H.H. Holmes, one of America's First Serial Killers - image updated by JD Crighton, all rights reserved

H. H. Holmes, the Clodhopper Who Almost Didn’t Graduate

Herman Webster Mudgett, M. D., known as H. H. Holmes, barely squeaked by as a medical graduate of University of Michigan in 1884. Mudgett held a horrific record among University graduates–he was the first ‘arch villain’ executed for murder. Mudgett, a serial killer from the late 1800’s, came close to not graduating because some faculty members voted against it. Ann Arbor Argus reported Mudgett did not distinguish himself as a student and “showed no marks of brilliance or even acuteness.” Along with his lack of acuteness, perhaps faculty remembered an earlier incident where Mudgett got himself into trouble with a hair dresser who insisted he marry her. Medical faculty knew Mudgett was already a married man and as a result, he narrowly escaped expulsion from the school.

Herman Webster Mudgett, aka H. H. Holmes, 1884 graduate of University of Michigan Medical School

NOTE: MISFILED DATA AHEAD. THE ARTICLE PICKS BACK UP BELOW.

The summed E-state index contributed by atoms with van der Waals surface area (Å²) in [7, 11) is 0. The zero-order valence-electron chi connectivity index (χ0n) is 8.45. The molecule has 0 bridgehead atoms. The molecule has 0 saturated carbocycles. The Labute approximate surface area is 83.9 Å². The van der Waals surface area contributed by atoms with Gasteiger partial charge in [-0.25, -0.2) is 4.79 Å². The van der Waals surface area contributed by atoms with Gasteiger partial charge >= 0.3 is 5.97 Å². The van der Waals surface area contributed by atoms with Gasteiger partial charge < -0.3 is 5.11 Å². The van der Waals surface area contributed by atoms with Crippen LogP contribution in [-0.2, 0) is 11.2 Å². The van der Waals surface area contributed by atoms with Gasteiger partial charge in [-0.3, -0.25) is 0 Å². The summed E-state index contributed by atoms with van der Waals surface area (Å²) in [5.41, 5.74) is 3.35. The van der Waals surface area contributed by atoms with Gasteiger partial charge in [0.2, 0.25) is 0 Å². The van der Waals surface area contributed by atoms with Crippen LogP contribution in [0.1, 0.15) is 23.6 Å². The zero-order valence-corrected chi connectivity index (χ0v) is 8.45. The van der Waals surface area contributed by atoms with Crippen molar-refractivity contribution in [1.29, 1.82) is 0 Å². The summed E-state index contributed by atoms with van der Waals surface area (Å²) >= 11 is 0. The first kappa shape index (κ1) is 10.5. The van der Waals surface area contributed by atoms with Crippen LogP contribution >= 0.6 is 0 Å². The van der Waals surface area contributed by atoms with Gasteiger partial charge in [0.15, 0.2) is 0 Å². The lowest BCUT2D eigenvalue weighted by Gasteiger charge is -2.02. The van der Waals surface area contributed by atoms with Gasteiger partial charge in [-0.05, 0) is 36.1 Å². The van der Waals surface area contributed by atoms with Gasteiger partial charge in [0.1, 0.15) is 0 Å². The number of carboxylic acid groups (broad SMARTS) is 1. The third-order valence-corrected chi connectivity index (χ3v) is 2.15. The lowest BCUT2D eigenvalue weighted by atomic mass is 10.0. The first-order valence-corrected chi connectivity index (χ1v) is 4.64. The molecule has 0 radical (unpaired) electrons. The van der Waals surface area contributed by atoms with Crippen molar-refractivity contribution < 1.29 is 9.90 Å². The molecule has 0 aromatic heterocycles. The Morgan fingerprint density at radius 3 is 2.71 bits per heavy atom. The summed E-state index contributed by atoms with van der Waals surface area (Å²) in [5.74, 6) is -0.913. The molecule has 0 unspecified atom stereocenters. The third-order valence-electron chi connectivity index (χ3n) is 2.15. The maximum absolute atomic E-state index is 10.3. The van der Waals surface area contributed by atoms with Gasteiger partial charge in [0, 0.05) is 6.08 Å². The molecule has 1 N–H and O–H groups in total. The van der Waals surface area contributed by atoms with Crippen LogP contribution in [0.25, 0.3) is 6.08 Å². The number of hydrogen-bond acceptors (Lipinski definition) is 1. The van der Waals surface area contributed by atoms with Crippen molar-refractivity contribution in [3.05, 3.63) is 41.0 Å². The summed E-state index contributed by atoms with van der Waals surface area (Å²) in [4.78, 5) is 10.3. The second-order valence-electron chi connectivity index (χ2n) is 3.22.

A fellow graduate went on to sum Mudgett up into one sentence: “He looked and acted like a clodhopper,” said Dr. J. L. Rose of Michigan.

Ann Arbor Argus declared, “It is not a matter of pride to have graduated such a villain, but it is a matter of pride that this is the first arch villain to be found among the many thousand graduates of the university.” They believed Mudgett’s criminal traits were developed after he graduated and concluded, “…The world is better because he has finally left it.”

Sixty-eight years later, in 1952, another infamous doctor graduated from University of Michigan Medical School, Dr. Jacob ‘Jack” Kervorkian, M. D., (nicknamed Dr. Death). Kervorkian was said to be obsessed with death and dying and was a staunch advocate of doctor-assisted suicide. Like Mudgett, he, too, served time in prison but had a much better outcome than Mudgett. Kervorkian was sentenced in 1999 to twenty-five years in prison for second-degree murder and was released in 2007 for good behavior. He promised not to assist in suicides again.


1. “The First One Hung,” The Ann Arbor Argus, Vol. LXII, No. 19, 1.
2. “Jack Kervorkian,” Bio., retrieved on October 7, 2016, http://www.biography.com/people/jack-kevorkian-9364141#strict-upbringing.
3. University of Michigan Medical School, 1884 graduate photo